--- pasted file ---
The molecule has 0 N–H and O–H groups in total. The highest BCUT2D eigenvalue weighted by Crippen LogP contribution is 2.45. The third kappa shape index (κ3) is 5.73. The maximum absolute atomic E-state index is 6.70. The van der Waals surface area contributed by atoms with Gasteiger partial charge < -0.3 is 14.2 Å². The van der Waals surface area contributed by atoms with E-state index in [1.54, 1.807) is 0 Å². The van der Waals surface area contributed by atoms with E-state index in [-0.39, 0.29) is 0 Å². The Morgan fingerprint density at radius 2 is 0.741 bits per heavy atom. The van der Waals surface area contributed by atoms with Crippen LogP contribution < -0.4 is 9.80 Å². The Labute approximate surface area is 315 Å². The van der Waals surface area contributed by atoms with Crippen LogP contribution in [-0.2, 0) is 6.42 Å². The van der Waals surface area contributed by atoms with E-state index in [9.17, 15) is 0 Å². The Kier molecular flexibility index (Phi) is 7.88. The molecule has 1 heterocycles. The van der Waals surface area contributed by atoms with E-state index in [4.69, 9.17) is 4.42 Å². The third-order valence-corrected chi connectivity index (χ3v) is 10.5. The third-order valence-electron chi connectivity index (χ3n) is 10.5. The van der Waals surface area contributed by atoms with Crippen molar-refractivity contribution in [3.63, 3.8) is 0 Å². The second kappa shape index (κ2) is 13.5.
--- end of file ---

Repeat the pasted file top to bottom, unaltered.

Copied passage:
The molecule has 0 N–H and O–H groups in total. The highest BCUT2D eigenvalue weighted by Crippen LogP contribution is 2.45. The third kappa shape index (κ3) is 5.73. The maximum absolute atomic E-state index is 6.70. The van der Waals surface area contributed by atoms with Gasteiger partial charge < -0.3 is 14.2 Å². The van der Waals surface area contributed by atoms with E-state index in [1.54, 1.807) is 0 Å². The van der Waals surface area contributed by atoms with E-state index in [-0.39, 0.29) is 0 Å². The Morgan fingerprint density at radius 2 is 0.741 bits per heavy atom. The van der Waals surface area contributed by atoms with Crippen LogP contribution < -0.4 is 9.80 Å². The Labute approximate surface area is 315 Å². The van der Waals surface area contributed by atoms with Crippen LogP contribution in [-0.2, 0) is 6.42 Å². The van der Waals surface area contributed by atoms with E-state index in [9.17, 15) is 0 Å². The Kier molecular flexibility index (Phi) is 7.88. The molecule has 1 heterocycles. The van der Waals surface area contributed by atoms with E-state index in [4.69, 9.17) is 4.42 Å². The third-order valence-corrected chi connectivity index (χ3v) is 10.5. The third-order valence-electron chi connectivity index (χ3n) is 10.5. The van der Waals surface area contributed by atoms with Crippen molar-refractivity contribution in [3.63, 3.8) is 0 Å². The second kappa shape index (κ2) is 13.5.